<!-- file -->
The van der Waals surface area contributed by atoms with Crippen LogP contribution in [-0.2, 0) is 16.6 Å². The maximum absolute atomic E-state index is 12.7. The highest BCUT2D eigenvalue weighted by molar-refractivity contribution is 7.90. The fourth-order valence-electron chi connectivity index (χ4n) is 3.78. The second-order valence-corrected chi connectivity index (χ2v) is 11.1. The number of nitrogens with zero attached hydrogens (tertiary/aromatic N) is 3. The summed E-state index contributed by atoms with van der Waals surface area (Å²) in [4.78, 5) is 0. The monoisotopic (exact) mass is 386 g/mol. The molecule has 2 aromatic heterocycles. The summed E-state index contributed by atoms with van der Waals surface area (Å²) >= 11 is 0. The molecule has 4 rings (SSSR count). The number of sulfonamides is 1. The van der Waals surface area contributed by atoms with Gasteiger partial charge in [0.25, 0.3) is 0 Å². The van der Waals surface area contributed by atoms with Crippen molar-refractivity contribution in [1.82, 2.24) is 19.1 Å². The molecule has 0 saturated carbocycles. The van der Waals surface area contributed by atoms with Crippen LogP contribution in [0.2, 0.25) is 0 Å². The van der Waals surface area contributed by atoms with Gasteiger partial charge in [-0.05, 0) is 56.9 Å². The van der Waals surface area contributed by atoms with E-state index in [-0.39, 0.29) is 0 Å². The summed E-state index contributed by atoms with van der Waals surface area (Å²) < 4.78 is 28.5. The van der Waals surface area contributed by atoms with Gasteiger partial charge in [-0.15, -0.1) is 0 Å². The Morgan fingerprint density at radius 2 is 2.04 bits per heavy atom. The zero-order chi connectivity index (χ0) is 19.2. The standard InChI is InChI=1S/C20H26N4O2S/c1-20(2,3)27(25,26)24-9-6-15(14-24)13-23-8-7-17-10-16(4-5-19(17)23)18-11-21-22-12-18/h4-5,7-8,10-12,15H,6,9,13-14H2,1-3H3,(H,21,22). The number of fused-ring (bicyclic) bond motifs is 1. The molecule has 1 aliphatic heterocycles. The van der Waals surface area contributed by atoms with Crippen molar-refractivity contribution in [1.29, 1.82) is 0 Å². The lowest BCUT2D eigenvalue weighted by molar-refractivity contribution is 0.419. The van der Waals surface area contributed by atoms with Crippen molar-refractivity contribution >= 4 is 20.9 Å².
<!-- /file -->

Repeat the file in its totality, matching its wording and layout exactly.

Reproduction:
The van der Waals surface area contributed by atoms with Crippen LogP contribution in [-0.2, 0) is 16.6 Å². The maximum absolute atomic E-state index is 12.7. The highest BCUT2D eigenvalue weighted by molar-refractivity contribution is 7.90. The fourth-order valence-electron chi connectivity index (χ4n) is 3.78. The second-order valence-corrected chi connectivity index (χ2v) is 11.1. The number of nitrogens with zero attached hydrogens (tertiary/aromatic N) is 3. The summed E-state index contributed by atoms with van der Waals surface area (Å²) in [4.78, 5) is 0. The monoisotopic (exact) mass is 386 g/mol. The molecule has 2 aromatic heterocycles. The summed E-state index contributed by atoms with van der Waals surface area (Å²) >= 11 is 0. The molecule has 4 rings (SSSR count). The number of sulfonamides is 1. The van der Waals surface area contributed by atoms with Gasteiger partial charge in [0.25, 0.3) is 0 Å². The van der Waals surface area contributed by atoms with Crippen molar-refractivity contribution in [1.82, 2.24) is 19.1 Å². The molecule has 0 saturated carbocycles. The van der Waals surface area contributed by atoms with Crippen LogP contribution in [0.2, 0.25) is 0 Å². The van der Waals surface area contributed by atoms with Gasteiger partial charge in [-0.05, 0) is 56.9 Å². The van der Waals surface area contributed by atoms with E-state index in [-0.39, 0.29) is 0 Å². The summed E-state index contributed by atoms with van der Waals surface area (Å²) < 4.78 is 28.5. The van der Waals surface area contributed by atoms with Gasteiger partial charge in [-0.15, -0.1) is 0 Å². The Morgan fingerprint density at radius 2 is 2.04 bits per heavy atom. The zero-order chi connectivity index (χ0) is 19.2. The standard InChI is InChI=1S/C20H26N4O2S/c1-20(2,3)27(25,26)24-9-6-15(14-24)13-23-8-7-17-10-16(4-5-19(17)23)18-11-21-22-12-18/h4-5,7-8,10-12,15H,6,9,13-14H2,1-3H3,(H,21,22). The number of fused-ring (bicyclic) bond motifs is 1. The molecule has 1 aliphatic heterocycles. The van der Waals surface area contributed by atoms with Crippen molar-refractivity contribution in [1.29, 1.82) is 0 Å². The lowest BCUT2D eigenvalue weighted by molar-refractivity contribution is 0.419. The van der Waals surface area contributed by atoms with Crippen molar-refractivity contribution >= 4 is 20.9 Å².